The relator, plaintiff in error, filed his petition in the Su- [194 U.S. 373, 374] preme Court of the District ofColumbia, praying a writ of mandamus directed to the then and present Secretary of State of the United States. In substance it was averred that Holzendorf, prior to and since May, 1898, had been a naturalized citizen of the United States, and while on a visit to Germany, his native country, he was wrongfully imprisoned in an asylum for the insane at Dalldorf, near Berlin, from May 11, 1898, to July 8, 1899, when he was released by the judgment of a German court, as being 'perfectly sound in mind and body.' The grievance complained of was alleged to have been the act of the German Empire, and it was averred that said grievance 'was manifestly in contempt of his rights as a citizen of the United States,' which 'oppressively deprived him of liberty, reputation, and time, greatly to his cost, loss, damage, and injury.' Alleging a refusal by the defendant in mandamus 'to proceed, on the part of the United States, to seek to obtain redress of grievance in behalf of your petitioner,' it was prayed that a writ of mandamus issue, 'addressed to said defendant, John Hay, the Secretary aforesaid, commanding and requiring him forthwith to institute vigorous and proper proceedings against the Empire of Germany, or Kingdom of Prussia, or both, that is to say, against the Emperor, for the recovery of $500,000 damages, in behalf of your petitioner.'
The matter was heard, and an order was entered, dismissing the petition. An appeal was allowed, and the court of appeals of the District affirmed the judgment. 20 App. D. C. 576. By writ of error the cause was then brought to this court.
Messrs. R. S. Tharin and A. E. L. Leckie for plaintiff in error.
Assistant Attorney General McReynolds for defendant in error.
Statement by Mr. Justice White:
Mr. Justice White, after making the foregoing statement, delivered the opinion of the court:
The relief demanded was denied by the court below sub- [194 U.S. 373, 375] stantially upon the ground that no legal duty rested upon the defendant to do the act the performance of which it was the purpose of the proceeding to coerce, because such act concerned the political department of the government, involving solely the exercise of official discretion, which was not subject to judicial control. Without intimating in the slightest degree that the dismissal was not justified upon the ground referred to, we are compelled to dispose of the case upon the objection made to the want of jurisdiction in this court to entertain the writ of error.
It is provided in the Code of the District of Columbia (31 Stat. at L. 1227, chap. 854), as follows:
It is clear, therefore, unless the case is one in which the matter in dispute, exclusive of costs, exceeds the sum of $5,000, we have no power to review the final judgment of the court of appeals in this case.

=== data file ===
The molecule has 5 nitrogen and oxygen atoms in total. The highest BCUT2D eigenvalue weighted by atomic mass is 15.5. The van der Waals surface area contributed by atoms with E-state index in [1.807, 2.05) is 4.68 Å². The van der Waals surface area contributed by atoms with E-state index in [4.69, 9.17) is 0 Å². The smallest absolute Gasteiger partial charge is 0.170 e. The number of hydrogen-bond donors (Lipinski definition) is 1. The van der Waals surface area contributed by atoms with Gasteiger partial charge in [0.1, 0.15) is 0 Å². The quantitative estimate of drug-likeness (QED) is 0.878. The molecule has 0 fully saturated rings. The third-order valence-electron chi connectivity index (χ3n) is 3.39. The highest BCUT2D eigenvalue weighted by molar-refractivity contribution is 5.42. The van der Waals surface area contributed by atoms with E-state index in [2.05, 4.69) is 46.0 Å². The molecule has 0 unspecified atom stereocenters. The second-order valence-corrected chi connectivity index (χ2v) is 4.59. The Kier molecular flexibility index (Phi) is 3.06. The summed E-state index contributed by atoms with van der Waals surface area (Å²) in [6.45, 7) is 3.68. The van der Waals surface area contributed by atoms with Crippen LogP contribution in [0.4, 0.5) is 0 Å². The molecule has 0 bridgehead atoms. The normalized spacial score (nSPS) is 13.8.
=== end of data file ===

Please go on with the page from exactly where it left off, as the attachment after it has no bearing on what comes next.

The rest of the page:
The meaning of the term 'matter in dispute,' as employed in prior and analogous statutes regulating appeals from the courts of the District of Columbia, has been considered in previous decisions of this court, to one only of which we shall specially refer.
In South Carolina v. Seymour, 153 U.S. 353 , 38 L. ed. 742, 14 Sup. Ct. Rep. 871, the court had [194 U.S. 373, 376] under consideration 8 of the act of 1893 [27 Stat. at L. 436, chap. 74, U. S. Comp. Stat. 1901, p. 573] referred to in 233 of the District Code, supra. Particularly discussing the preliminary provision conferring jurisdiction upon this court where 'the matter in dispute, exclusive of costs, shall exceed the sum of five thousand dollars,' the court said (p. 357, L. ed. p. 744, Sup. Ct. Rep. p. 873):
Now, assuming that the term 'matter in dispute' may embrace a right to have a claim against a foreign government presented through the political department of the United States, and that the value of such a right may be gauged by the possible pecuniary injury which may be sustained if no such action is taken, it is yet evident that the claim under consideration is one haveing merely a conjectural value. The 'matter in dispute,' as respects a money demand, has relation to justiciable demands. Now, the averments in the petition for mandamus in this case do not, under the priciples of the law of false imprisonment prevailing in this country, state a cause of action even against individuals, much less against a sovereignty; nor is it shown that the alleged wrong was actionable under the laws of Germany. So far as appears, the right to assert the demand in question upon the German Empire is merely a right to appeal to the grace of that country. The value of such a right is manifestly purely conjectural, and not susceptible of a pecuniary estimate. It certainly cannot be said to have the value declared by the statute to be essential to our power to entertain a writ of error. The writ of error must therefore be dismissed.
Mr. Justice Brewer and Mr. Justice Brown think the judgment should be affirmed.